Putin has control over the mass media. The Medvedev interlude was rule by proxy, not a real handover. According to calculations by the Independent Institute for Social Policy, investment in Russia’s Far East fell by 20% in 2013. The proposed Eurasian Union, if it ever comes about, will cost Russia financially. By tying the country to other authoritarian or would-be authoritarian personalized regimes, it would also further embed Russia’s present inefficient system of government. The perspective of rivalry with the West, which is mistakenly but stubbornly seen as being in decline, remains a constant for many Russians.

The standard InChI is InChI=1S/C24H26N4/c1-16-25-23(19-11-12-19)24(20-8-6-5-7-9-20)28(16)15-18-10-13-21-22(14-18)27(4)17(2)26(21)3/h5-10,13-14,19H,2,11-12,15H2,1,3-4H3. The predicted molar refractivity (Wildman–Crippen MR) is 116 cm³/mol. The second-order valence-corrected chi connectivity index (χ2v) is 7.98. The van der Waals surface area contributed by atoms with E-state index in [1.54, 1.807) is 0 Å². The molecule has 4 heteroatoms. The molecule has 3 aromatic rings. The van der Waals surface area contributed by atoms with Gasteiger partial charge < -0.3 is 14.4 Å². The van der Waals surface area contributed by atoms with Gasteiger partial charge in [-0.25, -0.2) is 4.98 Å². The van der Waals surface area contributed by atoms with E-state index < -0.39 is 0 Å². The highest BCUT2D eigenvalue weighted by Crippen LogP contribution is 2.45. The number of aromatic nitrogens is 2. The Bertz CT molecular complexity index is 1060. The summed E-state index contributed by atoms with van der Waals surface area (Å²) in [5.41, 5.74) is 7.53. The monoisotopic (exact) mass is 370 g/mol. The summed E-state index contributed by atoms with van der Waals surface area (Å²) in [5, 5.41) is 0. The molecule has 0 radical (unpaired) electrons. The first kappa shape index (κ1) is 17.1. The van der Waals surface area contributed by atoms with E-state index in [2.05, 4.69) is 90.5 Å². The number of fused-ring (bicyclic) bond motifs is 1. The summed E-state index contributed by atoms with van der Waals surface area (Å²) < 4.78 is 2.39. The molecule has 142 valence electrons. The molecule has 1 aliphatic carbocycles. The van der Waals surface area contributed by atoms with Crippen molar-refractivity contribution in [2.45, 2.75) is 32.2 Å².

Russia is now a country that has lost its way, dominated by inner doubt as to what it will become over the next few years. Its root problem is its personalized political structure based on unstable intra-group understandings, not state institutions or law which would bind its rulers as well as its ruled. It is now even harder than it was even three years ago to foresee a change that would allow the emergence of accountable and effective institutions. Putin has shown no disposition to work for this. The transition to a more structured, transparent and publicly answerable system would now be hard to manage even for a leader who might come fresh to the issues A successor regime arising from within the present ruling group would be internally divided, with the available instruments of control further corroded over time. Such is the logic of the present system.